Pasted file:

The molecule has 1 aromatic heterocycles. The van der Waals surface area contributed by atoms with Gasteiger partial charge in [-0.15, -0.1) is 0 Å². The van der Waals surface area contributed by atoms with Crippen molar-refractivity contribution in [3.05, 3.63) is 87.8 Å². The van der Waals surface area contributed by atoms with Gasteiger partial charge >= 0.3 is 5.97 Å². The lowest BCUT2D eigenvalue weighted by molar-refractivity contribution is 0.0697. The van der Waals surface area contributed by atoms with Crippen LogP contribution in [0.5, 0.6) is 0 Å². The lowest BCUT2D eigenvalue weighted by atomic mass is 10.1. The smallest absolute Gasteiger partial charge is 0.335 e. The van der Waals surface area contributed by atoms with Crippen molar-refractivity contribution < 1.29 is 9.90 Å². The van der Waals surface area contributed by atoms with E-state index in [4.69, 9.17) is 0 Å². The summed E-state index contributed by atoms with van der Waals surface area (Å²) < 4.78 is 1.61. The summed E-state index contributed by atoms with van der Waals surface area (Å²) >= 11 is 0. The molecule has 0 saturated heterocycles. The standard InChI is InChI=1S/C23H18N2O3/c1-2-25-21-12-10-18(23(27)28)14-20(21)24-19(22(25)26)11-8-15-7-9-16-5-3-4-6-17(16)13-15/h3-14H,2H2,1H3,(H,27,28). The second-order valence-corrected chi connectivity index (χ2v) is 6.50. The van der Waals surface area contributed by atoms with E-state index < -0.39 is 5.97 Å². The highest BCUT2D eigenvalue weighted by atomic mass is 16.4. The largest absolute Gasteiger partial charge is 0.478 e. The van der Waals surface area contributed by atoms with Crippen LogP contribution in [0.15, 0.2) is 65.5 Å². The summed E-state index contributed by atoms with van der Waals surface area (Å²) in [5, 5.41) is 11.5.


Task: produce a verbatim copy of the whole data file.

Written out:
The molecule has 1 aromatic heterocycles. The van der Waals surface area contributed by atoms with Gasteiger partial charge in [-0.15, -0.1) is 0 Å². The van der Waals surface area contributed by atoms with Crippen molar-refractivity contribution in [3.05, 3.63) is 87.8 Å². The van der Waals surface area contributed by atoms with Gasteiger partial charge >= 0.3 is 5.97 Å². The lowest BCUT2D eigenvalue weighted by molar-refractivity contribution is 0.0697. The van der Waals surface area contributed by atoms with Crippen LogP contribution in [0.5, 0.6) is 0 Å². The lowest BCUT2D eigenvalue weighted by atomic mass is 10.1. The smallest absolute Gasteiger partial charge is 0.335 e. The van der Waals surface area contributed by atoms with Crippen molar-refractivity contribution < 1.29 is 9.90 Å². The van der Waals surface area contributed by atoms with E-state index in [4.69, 9.17) is 0 Å². The summed E-state index contributed by atoms with van der Waals surface area (Å²) < 4.78 is 1.61. The summed E-state index contributed by atoms with van der Waals surface area (Å²) >= 11 is 0. The molecule has 0 saturated heterocycles. The standard InChI is InChI=1S/C23H18N2O3/c1-2-25-21-12-10-18(23(27)28)14-20(21)24-19(22(25)26)11-8-15-7-9-16-5-3-4-6-17(16)13-15/h3-14H,2H2,1H3,(H,27,28). The second-order valence-corrected chi connectivity index (χ2v) is 6.50. The van der Waals surface area contributed by atoms with E-state index < -0.39 is 5.97 Å². The highest BCUT2D eigenvalue weighted by atomic mass is 16.4. The largest absolute Gasteiger partial charge is 0.478 e. The van der Waals surface area contributed by atoms with Crippen LogP contribution in [0.15, 0.2) is 65.5 Å². The summed E-state index contributed by atoms with van der Waals surface area (Å²) in [5, 5.41) is 11.5.